Poisoning halal food or "killing 200 radicalized imams"... The anti-terrorist prosecutor's office has requested a trial before the criminal court for thirteen men and three women suspected of having prepared, more or less successfully, violent actions targeting Muslims in France.
In its requisitions dating from Tuesday, May 30, which AFP has seen, the Pnat proposes a reclassification of the facts, initially considered criminal, as criminal facts, which incurs a shorter sentence.
Poisoning halal food
Despite the seriousness of the proposed projects", the Pnat explained to AFP that it had requested this trial in correctional after having applied its "usual criminal policy (...) when violent action projects are not fully finalized". The final decision rests with an anti-terrorist investigating judge seized of the case. These sixteen members of the clandestine group Action des forces opérationnelle (AFO) are mainly suspected of terrorist criminal association.
They are accused of having, to varying degrees, searched for weapons, planned to use the women of the group, concealed under niqabs, to poison halal food in supermarkets with a rat poison component... Among the many targets mentioned, in projects sometimes barely declarative: "kill 200 radicalized imams", target the rapper Medina or the preacher Tariq Ramadan. In a document, the Ile-de-France cell of AFO, particularly active, "clearly evoked the storming of a mosque" of Clichy-la-Garenne (Hauts-de-Seine) "whose door was to "explode" and which could be surrounded by "long-distance shooters"", details the public prosecutor.
Many of the respondents, aged between 37 and 74, have a military background or have described an attraction to the military. Depending on the current or past professions declined by these people, we find an antique dealer, a night teleoperator with G7 taxis, a human resources consultant, a diplomat posted at the France embassy in El Salvador, a restaurateur, a craftsman, an accountant, an unemployed person, a high school teacher... Firearms and thousands of rounds of ammunition had been found during searches, including components used in the manufacture of TATP explosives. The most radical members of AFO acted under pseudonyms: Phoenix, Attila, Flamme or Richelieu for the alleged leader of the group, Guy S., 69 years old, retired from the national police.
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The defendants have "widely denied having personally intended to carry out violent actions," notes the Pnat. They described AFO as a club of "training in survivalism, at most as a patriotic structure intended to come to the support of the forces of law and order in case of disintegration of society". But for the anti-terrorist prosecutor's office, this "structured, hierarchical, clandestine group" had for "real purposes (...) to prepare its members for confrontation with a community of Arab-Muslim origin conceived as an enemy involving the survival of the culture and integrity of the French population, and on the other hand to prepare terrorist attacks against symbols or members of this population". The Pnat affiliates this group to the thesis of the "great replacement" and places it in the accelerationist tendency, which aims to "precipitate a clash between communities", in this case the Muslims, "designated as targets".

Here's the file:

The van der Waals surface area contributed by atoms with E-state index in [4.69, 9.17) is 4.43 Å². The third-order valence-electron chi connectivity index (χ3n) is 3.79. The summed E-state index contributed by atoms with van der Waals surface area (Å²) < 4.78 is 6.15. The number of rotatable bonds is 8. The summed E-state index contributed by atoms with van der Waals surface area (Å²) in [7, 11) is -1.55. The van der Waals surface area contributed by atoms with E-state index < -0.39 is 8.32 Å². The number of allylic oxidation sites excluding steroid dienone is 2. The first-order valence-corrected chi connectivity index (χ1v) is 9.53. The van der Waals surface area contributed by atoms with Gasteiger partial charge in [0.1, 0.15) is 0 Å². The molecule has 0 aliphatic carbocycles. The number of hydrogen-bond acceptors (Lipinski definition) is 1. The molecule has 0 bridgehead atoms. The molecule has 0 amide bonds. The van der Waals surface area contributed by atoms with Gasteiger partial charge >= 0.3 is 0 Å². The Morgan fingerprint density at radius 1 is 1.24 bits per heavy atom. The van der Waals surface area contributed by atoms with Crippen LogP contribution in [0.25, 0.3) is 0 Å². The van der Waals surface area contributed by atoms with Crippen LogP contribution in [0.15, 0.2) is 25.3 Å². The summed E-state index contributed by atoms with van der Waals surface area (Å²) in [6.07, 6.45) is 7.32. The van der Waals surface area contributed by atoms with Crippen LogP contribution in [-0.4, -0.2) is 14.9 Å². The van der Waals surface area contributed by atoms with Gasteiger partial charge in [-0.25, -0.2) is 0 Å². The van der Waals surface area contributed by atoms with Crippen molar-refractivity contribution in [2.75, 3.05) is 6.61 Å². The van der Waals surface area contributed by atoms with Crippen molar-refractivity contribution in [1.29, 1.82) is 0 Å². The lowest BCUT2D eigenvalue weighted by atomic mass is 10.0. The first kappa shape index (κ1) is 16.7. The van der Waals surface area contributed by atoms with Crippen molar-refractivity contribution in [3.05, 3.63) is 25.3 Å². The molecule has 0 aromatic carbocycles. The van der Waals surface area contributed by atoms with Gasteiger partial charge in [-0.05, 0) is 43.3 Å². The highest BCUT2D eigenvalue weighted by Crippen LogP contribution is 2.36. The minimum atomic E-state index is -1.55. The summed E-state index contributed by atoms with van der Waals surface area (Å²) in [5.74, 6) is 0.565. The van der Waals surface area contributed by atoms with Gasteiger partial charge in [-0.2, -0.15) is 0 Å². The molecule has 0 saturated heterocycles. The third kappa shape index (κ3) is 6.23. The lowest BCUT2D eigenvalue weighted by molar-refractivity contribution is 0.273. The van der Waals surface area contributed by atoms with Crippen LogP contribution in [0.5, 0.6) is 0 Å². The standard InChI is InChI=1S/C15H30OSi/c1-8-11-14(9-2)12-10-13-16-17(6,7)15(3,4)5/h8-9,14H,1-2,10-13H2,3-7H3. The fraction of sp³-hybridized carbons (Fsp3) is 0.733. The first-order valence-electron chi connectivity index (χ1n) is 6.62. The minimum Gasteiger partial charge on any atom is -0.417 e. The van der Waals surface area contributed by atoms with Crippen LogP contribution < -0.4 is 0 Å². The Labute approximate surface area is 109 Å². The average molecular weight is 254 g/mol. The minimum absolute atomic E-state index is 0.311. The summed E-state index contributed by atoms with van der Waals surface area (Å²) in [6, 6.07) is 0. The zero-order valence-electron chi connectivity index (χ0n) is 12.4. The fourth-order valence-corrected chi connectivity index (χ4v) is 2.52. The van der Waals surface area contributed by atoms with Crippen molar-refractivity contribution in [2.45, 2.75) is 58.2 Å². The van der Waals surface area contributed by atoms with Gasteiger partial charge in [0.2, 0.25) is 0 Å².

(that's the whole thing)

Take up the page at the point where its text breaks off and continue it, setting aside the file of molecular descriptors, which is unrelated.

The investigation was able to progress thanks to an undercover agent who participated in several preparatory meetings. Asked by AFP, several lawyers for the defendants did not wish to react. The prosecution has requested a separate guilty plea for a 17th defendant. Several groups affiliated with the ultra-right have been tried recently in Paris: nearly a dozen people affiliated with the group Organization of Social Armies, including its main figure Logan Nisin, were sentenced at the end of 2021 to sentences of up to nine years in prison. Regarding the Barjols, suspected of having fomented a plan to assassinate Emmanuel Macron in 2018, nine of the thirteen defendants were released in February in Paris. An appeal trial is scheduled. An anti-terrorist investigation is still underway concerning another group, Honor and Nation, around conspiracy theorist Rémy Daillet. Finally, four men belonging to the neo-Nazi movement will be tried in June by the special juvenile assize court in Paris, a first.